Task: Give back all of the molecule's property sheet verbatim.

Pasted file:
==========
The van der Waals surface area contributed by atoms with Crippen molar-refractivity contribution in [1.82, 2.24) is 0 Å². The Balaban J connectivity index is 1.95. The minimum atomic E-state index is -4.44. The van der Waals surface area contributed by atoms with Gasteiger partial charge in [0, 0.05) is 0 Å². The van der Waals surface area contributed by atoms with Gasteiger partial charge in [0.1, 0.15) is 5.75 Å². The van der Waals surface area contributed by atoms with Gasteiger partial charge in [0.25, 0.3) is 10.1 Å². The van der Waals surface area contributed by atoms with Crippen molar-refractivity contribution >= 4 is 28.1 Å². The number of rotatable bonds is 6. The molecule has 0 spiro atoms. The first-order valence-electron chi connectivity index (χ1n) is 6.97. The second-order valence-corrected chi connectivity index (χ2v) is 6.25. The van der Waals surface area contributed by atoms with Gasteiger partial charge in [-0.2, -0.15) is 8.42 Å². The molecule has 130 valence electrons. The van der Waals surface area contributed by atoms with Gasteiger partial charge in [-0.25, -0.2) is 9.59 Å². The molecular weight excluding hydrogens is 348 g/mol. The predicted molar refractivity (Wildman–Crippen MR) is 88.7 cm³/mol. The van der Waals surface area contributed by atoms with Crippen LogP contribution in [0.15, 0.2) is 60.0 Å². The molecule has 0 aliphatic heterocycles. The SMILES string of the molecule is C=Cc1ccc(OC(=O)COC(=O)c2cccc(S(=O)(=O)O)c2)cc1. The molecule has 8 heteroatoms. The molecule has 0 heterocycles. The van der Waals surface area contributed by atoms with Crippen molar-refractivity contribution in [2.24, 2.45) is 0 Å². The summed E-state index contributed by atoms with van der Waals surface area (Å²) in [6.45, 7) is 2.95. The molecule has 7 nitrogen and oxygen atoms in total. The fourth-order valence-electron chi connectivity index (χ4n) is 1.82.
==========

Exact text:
The van der Waals surface area contributed by atoms with Crippen molar-refractivity contribution in [1.82, 2.24) is 0 Å². The Balaban J connectivity index is 1.95. The minimum atomic E-state index is -4.44. The van der Waals surface area contributed by atoms with Gasteiger partial charge in [0, 0.05) is 0 Å². The van der Waals surface area contributed by atoms with Gasteiger partial charge in [0.1, 0.15) is 5.75 Å². The van der Waals surface area contributed by atoms with Gasteiger partial charge in [0.25, 0.3) is 10.1 Å². The van der Waals surface area contributed by atoms with Crippen molar-refractivity contribution >= 4 is 28.1 Å². The number of rotatable bonds is 6. The molecule has 0 spiro atoms. The first-order valence-electron chi connectivity index (χ1n) is 6.97. The second-order valence-corrected chi connectivity index (χ2v) is 6.25. The van der Waals surface area contributed by atoms with Gasteiger partial charge in [-0.2, -0.15) is 8.42 Å². The molecule has 130 valence electrons. The van der Waals surface area contributed by atoms with Gasteiger partial charge in [-0.25, -0.2) is 9.59 Å². The molecular weight excluding hydrogens is 348 g/mol. The predicted molar refractivity (Wildman–Crippen MR) is 88.7 cm³/mol. The van der Waals surface area contributed by atoms with Crippen LogP contribution in [0.15, 0.2) is 60.0 Å². The molecule has 0 aliphatic heterocycles. The SMILES string of the molecule is C=Cc1ccc(OC(=O)COC(=O)c2cccc(S(=O)(=O)O)c2)cc1. The molecule has 8 heteroatoms. The molecule has 0 heterocycles. The van der Waals surface area contributed by atoms with Crippen molar-refractivity contribution in [2.24, 2.45) is 0 Å². The summed E-state index contributed by atoms with van der Waals surface area (Å²) in [6.45, 7) is 2.95. The molecule has 7 nitrogen and oxygen atoms in total. The fourth-order valence-electron chi connectivity index (χ4n) is 1.82.